[UPHPU] Objected Oriented question
jtaber at johntaber.net
Tue Sep 18 16:46:27 MDT 2007
One good way to define classes is that a class should stand on it's own
and that it is it's own data table. So a vehicle is certainly a class.
Probably a model is a class as well (and inherits from vehicle). Should
an option be a separate class ? Would you use options separately ? I
don't think so. However, an option "package" might be a class.
Individual options would be best as lookup array (unless you wanted the
user to add/remove/edit options - then it needs to be it's own table and
class). Honestly, a framework might help you in terms of structure.
Ray Hunter wrote:
>> I am trying to wrap my head around object oriented programming, but I
>> am having a difficult time trying to figure out how to code something
>> like this....
>> A car manufacturing company makes multiple models of cars (like,
>> Toyota: Sienna, Tundra, Camry). Each model has a low end, medium end,
>> and high end version. Each version has a set of options it can choose
>> Here are my thoughts:
>> There are at least two classes here (car and option), but I don't know
>> wether to make subclasses of each of the models. Then do I make
>> subclasses of each of the models for low, medium, and high end?
>> I could create an array in each of the subclasses for each of the
>> options available, but what if there are a hundred options?
>> What if an option provides more options (like, if you get leather
>> seats, then you can get them heated if you like)?
> When developing with OO languages I like to map out my domain objects
> first and see how they will be modeled in the system. I tend to gather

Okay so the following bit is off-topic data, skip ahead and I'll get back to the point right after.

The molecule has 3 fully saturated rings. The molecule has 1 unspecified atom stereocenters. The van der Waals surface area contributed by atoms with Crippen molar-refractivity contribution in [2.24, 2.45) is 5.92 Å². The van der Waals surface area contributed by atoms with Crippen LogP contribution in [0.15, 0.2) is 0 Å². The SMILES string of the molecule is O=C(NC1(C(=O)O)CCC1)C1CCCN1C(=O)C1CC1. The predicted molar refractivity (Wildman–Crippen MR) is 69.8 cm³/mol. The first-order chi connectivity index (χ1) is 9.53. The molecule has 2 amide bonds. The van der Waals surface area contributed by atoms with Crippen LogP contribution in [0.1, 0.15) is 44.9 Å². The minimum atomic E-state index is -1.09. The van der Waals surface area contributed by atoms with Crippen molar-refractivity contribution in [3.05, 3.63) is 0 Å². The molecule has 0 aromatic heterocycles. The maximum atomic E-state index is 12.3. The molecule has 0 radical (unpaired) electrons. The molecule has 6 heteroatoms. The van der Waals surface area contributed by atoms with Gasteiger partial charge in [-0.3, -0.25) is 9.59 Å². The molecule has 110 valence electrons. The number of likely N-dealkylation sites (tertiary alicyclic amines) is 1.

> some requirements from the customer and team members to help out with
> this process. These domain objects should reflect how users experience
> and define the objects in your system. So if needs be, you can break
> into other design patterns. Many times testing will influence the domain
> objects themselves as well (ie an example of testing system user and
> I would suggest looking at a couple design patterns and becoming
> familiar with the concepts and theory behind them and then determine
> where you can utilize those patterns in your current application.
> If i were creating the system, i would have a hybrid implementation
> using many different patterns. For sake of argument i would use
> subclasses and composition for most of my domain objects. How they are
> created and interact is another ball of wax. Use interfaces, overloading
> and overriding when needed and watch out for over extending or over
> abstracting your application. That can be detrimental to an application
> if overused.
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